Air America Radio
January 12, 2007
THIS IS A RUSH TRANSCRIPT. THIS COPY MAY NOT BE IN ITS FINAL FORM AND MAY BE UPDATED.
Thom Hartmann (TH): Arlene Mayerson is with us. She is an attorney, the directing attorney with the Disability Rights Education and Defense Fund. Arlene welcome.
Arlene Mayerson (AM): Thank you.
TH: I brought up on this program a week or so ago when the story first hit the paper, the story of a young girl, a nine year old I believe she is now, in Seattle, developmentally disabled whose parents had her undergo a hysterectomy and mastectomy and gave her hormones to stunt her growth so as to keep her small as she became geologically older, physiologically older and put forward my belief that this was a good thing both for her and her parents. Your organization, dredf.org, the website, the Disability Rights Education and Defense Fund took strong objection to that and posted a, or not just my saying that, but anybody saying that but I got a letter specifically about my saying it, and posted a note over on your website which our listeners can read. So I thought it would be good if we had a conversation about this. Can you tell me, what’s your position on this?
AM: I think it really boils down to one simple question: Is Ashley a nine year old girl human? And if Ashley is human then she has integrity of her body and autonomy of her body and no one can decide that they want her shorter that they want to stunt her growth that they don’t want her to develop into a woman. These are all natural processes that happen to every individual. There is absolutely no debate in this case that Ashley needed any medical intervention for a medical health related reason. She didn’t have a hysterectomy because she had cancer. She didn’t have her breast buds removed because she had some kind of disease. She was given these procedures simply because she is a mentally retarded, physically disabled child. She is not being given the most basic right, which is to grow up. And the idea that her parents and these websites call her a "Pillow Angel" really epitomizes the idea that she has been objectified as something other than human, something that can be molded into someone else’s image. She’s a person and I think that there’s no question that we don’t do these things to children that we consider to be humans. I think it really raises a fundamental question &
TH: But we do interrupt natural processes and we do reorganize the bodies of our children and ourselves. I mean growing fingernails and hair for example, simple example, correcting for vision, using prosthetics, my wife’s grandmother was disabled with polio, I mean there are many ways we deal with disability that are non-normal.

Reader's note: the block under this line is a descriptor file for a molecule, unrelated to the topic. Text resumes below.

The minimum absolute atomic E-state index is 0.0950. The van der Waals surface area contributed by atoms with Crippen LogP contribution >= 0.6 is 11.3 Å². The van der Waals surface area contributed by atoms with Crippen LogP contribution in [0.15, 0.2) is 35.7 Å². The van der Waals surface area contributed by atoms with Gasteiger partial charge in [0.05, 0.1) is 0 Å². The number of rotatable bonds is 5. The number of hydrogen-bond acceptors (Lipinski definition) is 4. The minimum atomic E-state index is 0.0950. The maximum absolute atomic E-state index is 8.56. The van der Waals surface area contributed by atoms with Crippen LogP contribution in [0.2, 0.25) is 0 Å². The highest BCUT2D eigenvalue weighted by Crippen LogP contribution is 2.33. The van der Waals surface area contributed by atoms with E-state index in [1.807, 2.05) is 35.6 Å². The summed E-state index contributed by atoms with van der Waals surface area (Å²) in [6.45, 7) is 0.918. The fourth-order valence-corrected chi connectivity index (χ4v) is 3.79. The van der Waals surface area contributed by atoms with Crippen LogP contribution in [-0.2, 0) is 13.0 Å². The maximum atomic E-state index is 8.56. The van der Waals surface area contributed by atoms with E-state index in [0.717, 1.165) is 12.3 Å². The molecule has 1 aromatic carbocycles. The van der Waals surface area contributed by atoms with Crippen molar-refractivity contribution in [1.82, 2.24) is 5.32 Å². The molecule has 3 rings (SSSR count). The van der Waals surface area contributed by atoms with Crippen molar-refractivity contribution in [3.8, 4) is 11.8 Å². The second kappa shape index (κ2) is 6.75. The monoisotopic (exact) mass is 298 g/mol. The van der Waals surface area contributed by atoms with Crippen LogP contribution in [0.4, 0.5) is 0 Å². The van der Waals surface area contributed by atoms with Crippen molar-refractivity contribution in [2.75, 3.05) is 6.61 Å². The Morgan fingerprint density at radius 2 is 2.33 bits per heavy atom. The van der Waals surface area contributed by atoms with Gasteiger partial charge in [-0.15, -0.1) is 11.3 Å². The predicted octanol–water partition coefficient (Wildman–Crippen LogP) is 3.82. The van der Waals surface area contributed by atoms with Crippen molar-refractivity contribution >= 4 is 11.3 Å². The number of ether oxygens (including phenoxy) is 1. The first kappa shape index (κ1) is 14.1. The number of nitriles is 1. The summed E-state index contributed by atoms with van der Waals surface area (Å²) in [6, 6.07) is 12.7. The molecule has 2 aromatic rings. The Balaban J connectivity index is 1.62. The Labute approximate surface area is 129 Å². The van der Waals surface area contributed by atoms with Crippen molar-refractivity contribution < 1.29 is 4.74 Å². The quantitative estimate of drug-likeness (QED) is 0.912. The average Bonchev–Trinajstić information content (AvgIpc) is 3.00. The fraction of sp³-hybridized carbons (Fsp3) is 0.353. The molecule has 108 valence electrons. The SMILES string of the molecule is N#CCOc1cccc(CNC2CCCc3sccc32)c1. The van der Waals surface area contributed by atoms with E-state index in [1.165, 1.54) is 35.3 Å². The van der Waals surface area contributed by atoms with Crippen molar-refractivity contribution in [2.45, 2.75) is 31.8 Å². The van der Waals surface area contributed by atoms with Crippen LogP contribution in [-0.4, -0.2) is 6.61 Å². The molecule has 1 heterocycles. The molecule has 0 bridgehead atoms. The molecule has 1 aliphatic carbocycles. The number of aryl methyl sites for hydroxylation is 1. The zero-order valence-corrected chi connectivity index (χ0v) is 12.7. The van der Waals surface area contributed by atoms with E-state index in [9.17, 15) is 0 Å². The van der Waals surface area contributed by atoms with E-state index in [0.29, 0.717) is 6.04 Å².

AM: Let me step backwards to say that what you’re talking is an interesting kind of reversal of all the tenets of the disability rights movement. The disability rights movement are the first to say, yes of course you can use prosthetics, you can use wheelchairs you can use all the things that are available to Ashley’s parents right now to help someone have a more productive, independent life. But that’s very different than saying you take something away from someone. You give them massive surgery, you do invasive surgery that is painful that cannot be altered. For what? I think it is useful to go through the reasons that they are giving and every single reason it doesn’t make any sense.
TH: Well the ‘for what’ is that she is so profoundly retarded that she has not yet reached, at the age of nine, the developmental stage where she can sit up. And, if her body remains 70, 80, 90 pounds instead of becoming 150 pounds, she is less likely to have bed sores, it will be easier for her to be handled and treated by her parents, so as they age they can continue to be care providers for her rather than having to institutionalize her.
AM: From a logical point of view lets go through each of those reasons. First of all, there is no doubt in anyone’s mind, by the way and we should have set it aside, that her parents love her. No question about that.
AM: There are people with disabilities who are normal size who have grown to the size they would have grown to that are, that join their families on vacations, that spend time in the family room with the rest of the family, that do all the things that they think that these drastic measures to alter her size require. There are lots and lots of people in this situation. One of these things that I question and feel quite concerned about is to what extent Ashley and her parents and her doctors were exposed to these people. I know from the work that we do, I work with literally hundreds of parents who are in the situation of Ashley and they see their children as individuals with autonomy and you know what, reaching a developmental age to sit up doesn’t necessarily follow, doesn’t necessarily say anything about the person. I mean, I know people who are my colleagues that I argue against with in court who cannot sit up.